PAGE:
Of course, there’s an even more hardcore version by Hip Hop Hoodios that makes for a better video experience and, while the song is very cool, I still like the one by The LeeVees better. But make up your own mind:

Close the Washington Monument!

Bruce Schneier explains why:

An empty Washington Monument would serve as a constant reminder to those on Capitol Hill that they are afraid of the terrorists and what they could do. They’re afraid that by speaking honestly about the impossibility of attaining absolute security or the inevitability of terrorism — or that some American ideals are worth maintaining even in the face of adversity — they will be branded as “soft on terror.” And they’re afraid that Americans would vote them out of office if another attack occurred. Perhaps they’re right, but what has happened to leaders who aren’t afraid? What has happened to “the only thing we have to fear is fear itself”?

An empty Washington Monument would symbolize our lawmakers’ inability to take that kind of stand — and their inability to truly lead.

Conflicts everywhere in Massachusetts

As a response to the galactically stupid attitude taken by our State House and Senate leaders toward the practice of recommending relatives and friends and campaign contributers for state jobs, the Globe has an editorial stating the obvious:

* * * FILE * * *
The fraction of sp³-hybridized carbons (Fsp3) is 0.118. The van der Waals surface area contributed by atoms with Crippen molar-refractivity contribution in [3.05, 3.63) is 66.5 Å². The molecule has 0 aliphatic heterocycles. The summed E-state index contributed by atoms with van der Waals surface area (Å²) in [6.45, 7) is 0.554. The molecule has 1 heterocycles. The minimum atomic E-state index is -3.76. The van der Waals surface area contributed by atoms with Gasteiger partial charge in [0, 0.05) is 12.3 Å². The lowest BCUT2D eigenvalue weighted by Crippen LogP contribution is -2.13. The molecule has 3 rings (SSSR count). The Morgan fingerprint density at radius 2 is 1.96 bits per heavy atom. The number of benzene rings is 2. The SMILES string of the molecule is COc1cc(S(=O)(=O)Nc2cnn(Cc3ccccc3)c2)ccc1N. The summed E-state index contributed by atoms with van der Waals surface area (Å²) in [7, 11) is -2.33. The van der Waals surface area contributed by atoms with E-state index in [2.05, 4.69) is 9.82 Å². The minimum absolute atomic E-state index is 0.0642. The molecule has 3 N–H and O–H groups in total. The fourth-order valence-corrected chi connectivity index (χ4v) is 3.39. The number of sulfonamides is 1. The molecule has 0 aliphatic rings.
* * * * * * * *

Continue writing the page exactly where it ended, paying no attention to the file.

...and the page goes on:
But the two top legislative leaders deeply undercut any pro-reform message Monday, when they insisted that recommending people for state jobs is part of what lawmakers do. “We get thousands of requests a year,’’ Murray said. DeLeo, who recommended his godson for a probation job, insisted that he does not “put any undue influence on anyone.’’

But any administrator would have trouble ignoring a recommendation by someone who, in his legislative role, controls the state budget. That’s why innocuous-sounding recommendations can be so insidious. Lawmakers see them as an extension of their perks and power. But they result in a culture of favoritism that betrays taxpayers and undermines the legitimate goals of government. Murray and DeLeo shouldn’t pretend to be unfamiliar with the history of legislators protecting underperforming employees and treating state jobs as giveaways.

I should mention that the Ware report itself, while extremely valuable, only takes care of the Executive side of things. Legislators are still free to do what they do until Massachusetts citizens vote them out of office. Because we do not take their elections seriously enough [being overshadowed by the Big Elections, like President or Governor], these guys manage to stay in the system until they die or get arrested.

Dave Wedge of the Boston Herald [and fellow member of Brockton High School Class of 1988] explored another avenue of conflict: the fact that Ware’s firm, Goodwin Procter, gave loads of money to State politicians:

Goodwin Procter employees have donated a total of $207,000 to Bay State politicians since 2002, including contributions to key players named in the scathing Probation patronage investigation led by Paul F. Ware Jr. a partner in the Hub firm: former Senate President Robert Travaglini, former House Speaker Salvatore F. DiMasi, Sen. Mark Montigny (D-New Bedford) and outgoing Treasurer Tim Cahill.